Taking the Wheel: Nona Willis Aronowitz Drives to Discover Modern Feminism
Freshly minted college graduates, having brunch and Bloody Mary’s one day in New York City, childhood best friends Emma Bee Bernstein and Nona Willis Aronowitz concocted a plan to get out of their intellectual, liberal, urban bubble to find out what feminism in America means to women in the new millennium.
“We just had this wanderlust that we had to quench and it was really so connected with feminism,” says Nona, 27, writer, editor, author and co-founder of Tomorrow Magazine, who set out with Emma, when they were both 23-years old, to explore women’s attitudes about where women stand in the new millennium and what feminism means today.
They blogged their journey that became the book Girldrive: Criss-Crossing America, Redefining Feminism.
What does the wide open road have to do with feminism? Feminism, much like road trips, are about self-discovery and grasping the sense of self, Nona points out.
On the road
The trip was as much about discovering themselves being way out of their element – the city girls had to learn how to change tires and to talk mechanics – as it was discovering their country.
“The actual road trip itself was so amazing,” says Nona about times when the friends were intellectually exhausted, but suddenly revitalized stopping somewhere in the mountains and looking out on a breathtaking view. “You realize how beautiful this country is and you get swept up in being out of your normal surroundings.”
Born and raised feminists – Nona’s mother, the late Ellen Willis, a well-known feminist writer – the girls, then both 23 years old, embraced an American right-of-passage and decided to hit the open road like Jack Kerouac and Neal Cassady girl-style.
Teched up with a BlackBerry, camera, and laptop the girls set out in Nona’s Chevy Cavalier in 2007 with an estimated $4,000 each the girls saved up for the trip. For three months they traveled to 25 cities logging 12,000 miles and interviewed 250 women.
“We were the ones having those freewheeling conversations. We were the ones drinking, smoking pot, pontificating, just like hanging out and having fun and being a little reckless,” says Nona, revising the girlfriend road trip from running away from the bad boyfriends and the law a la “Boys on the Side” and “Thelma and Louise” to finding feminism and themselves.
Unfortunately, Emma, who was an artist, committed suicide in Italy, before the book was completed.
The girls simply wanted to wash that generational tension right out of the waves of feminism, get it out of the corner it had been bullied into by the cultural and media backlash and its own unruliness, and push the feminist conversation forward.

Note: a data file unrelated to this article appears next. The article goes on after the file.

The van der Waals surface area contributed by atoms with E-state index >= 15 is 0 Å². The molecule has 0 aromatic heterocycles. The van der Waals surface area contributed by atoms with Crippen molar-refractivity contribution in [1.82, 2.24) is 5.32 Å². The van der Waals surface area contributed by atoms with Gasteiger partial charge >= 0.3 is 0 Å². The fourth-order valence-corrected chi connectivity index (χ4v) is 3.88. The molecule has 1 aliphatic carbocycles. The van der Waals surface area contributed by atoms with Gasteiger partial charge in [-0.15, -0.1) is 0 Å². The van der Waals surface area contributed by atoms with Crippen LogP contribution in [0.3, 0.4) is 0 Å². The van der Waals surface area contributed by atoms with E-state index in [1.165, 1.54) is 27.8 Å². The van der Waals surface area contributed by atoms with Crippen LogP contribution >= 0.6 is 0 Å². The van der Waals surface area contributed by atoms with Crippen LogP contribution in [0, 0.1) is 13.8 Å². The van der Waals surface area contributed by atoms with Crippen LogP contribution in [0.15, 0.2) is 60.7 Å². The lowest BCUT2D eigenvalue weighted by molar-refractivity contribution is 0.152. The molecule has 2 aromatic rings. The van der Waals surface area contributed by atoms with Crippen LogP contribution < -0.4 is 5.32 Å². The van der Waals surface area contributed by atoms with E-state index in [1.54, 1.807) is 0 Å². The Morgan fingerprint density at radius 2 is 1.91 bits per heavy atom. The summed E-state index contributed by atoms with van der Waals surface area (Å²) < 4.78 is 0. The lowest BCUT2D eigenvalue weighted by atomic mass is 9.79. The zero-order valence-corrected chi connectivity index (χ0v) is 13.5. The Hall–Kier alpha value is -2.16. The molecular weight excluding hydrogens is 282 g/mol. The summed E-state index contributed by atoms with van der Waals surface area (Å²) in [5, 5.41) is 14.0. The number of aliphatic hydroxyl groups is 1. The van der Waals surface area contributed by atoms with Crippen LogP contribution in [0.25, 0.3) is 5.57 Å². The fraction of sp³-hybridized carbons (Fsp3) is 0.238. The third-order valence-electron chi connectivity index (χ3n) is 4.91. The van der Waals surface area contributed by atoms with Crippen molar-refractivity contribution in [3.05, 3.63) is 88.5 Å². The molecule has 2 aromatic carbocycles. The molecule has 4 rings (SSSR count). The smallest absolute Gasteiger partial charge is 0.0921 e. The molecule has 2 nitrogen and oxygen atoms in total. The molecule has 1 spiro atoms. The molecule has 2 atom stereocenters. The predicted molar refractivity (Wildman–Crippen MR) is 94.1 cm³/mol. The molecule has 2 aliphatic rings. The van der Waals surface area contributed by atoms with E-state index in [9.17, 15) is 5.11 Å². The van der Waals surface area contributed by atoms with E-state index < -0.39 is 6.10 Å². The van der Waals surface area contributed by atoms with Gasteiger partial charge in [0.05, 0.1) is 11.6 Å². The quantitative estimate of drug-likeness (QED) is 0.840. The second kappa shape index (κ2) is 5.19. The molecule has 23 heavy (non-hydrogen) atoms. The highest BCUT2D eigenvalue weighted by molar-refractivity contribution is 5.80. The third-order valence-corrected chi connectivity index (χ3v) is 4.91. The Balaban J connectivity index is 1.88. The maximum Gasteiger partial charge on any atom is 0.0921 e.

Building the bridge, Emma and Nona interviewed women old and young from Christian and conservative to queer and liberal, wealthy to working class, in cities and small towns across the United States.
Still the girls had their doubts. When they first set out on their adventure they didn’t think that they could relate to the variety of women they interviewed.
“We never thought that we could relate to Christian women. We never thought that we could relate to conservative women. We didn’t even really think that we could relate to women from small towns,” says Nona, who came away from the journey with a sense of the great communication divide between conservatives and liberals.
“I know it sounds idealistic, it just feels so unproductive to stay in your own circle, even if it feels spiritually better to talk to people who agree with you,” says Nona, who doesn’t feel like her feminist principles were compromised or changed much in spite of the eye opening experience.
“Our minds were smaller when we first left for the trip,” she says. But by the end of the journey she found, “Our minds just became open and we started actually talking about these issues and how we could find common ground.”
Identifying and understanding that sometimes the word “feminism” can be a bit freaky, Nona, doesn’t care if “somebody labels themselves as a feminist, just as long as they have a gender consciousness,” she continues, pointing out that not only are women’s lives are very complex and complicated.
What’s dangerous is that the ideology and theory gets trapped in the ivory towers and isn’t trickling down to everyday life.
She’s also found that Girldrive has opened the road to a deeper understanding of feminism for other women.
“I thought I understood about feminism,” she says, about one reader’s response. “Now, I realize there is so much more to be learned and so many perspectives to be considered and that’s awesome.”
To contract an original article, purchase reprints or become a media partner, contact editor [@] girlsthatroam [.] com.
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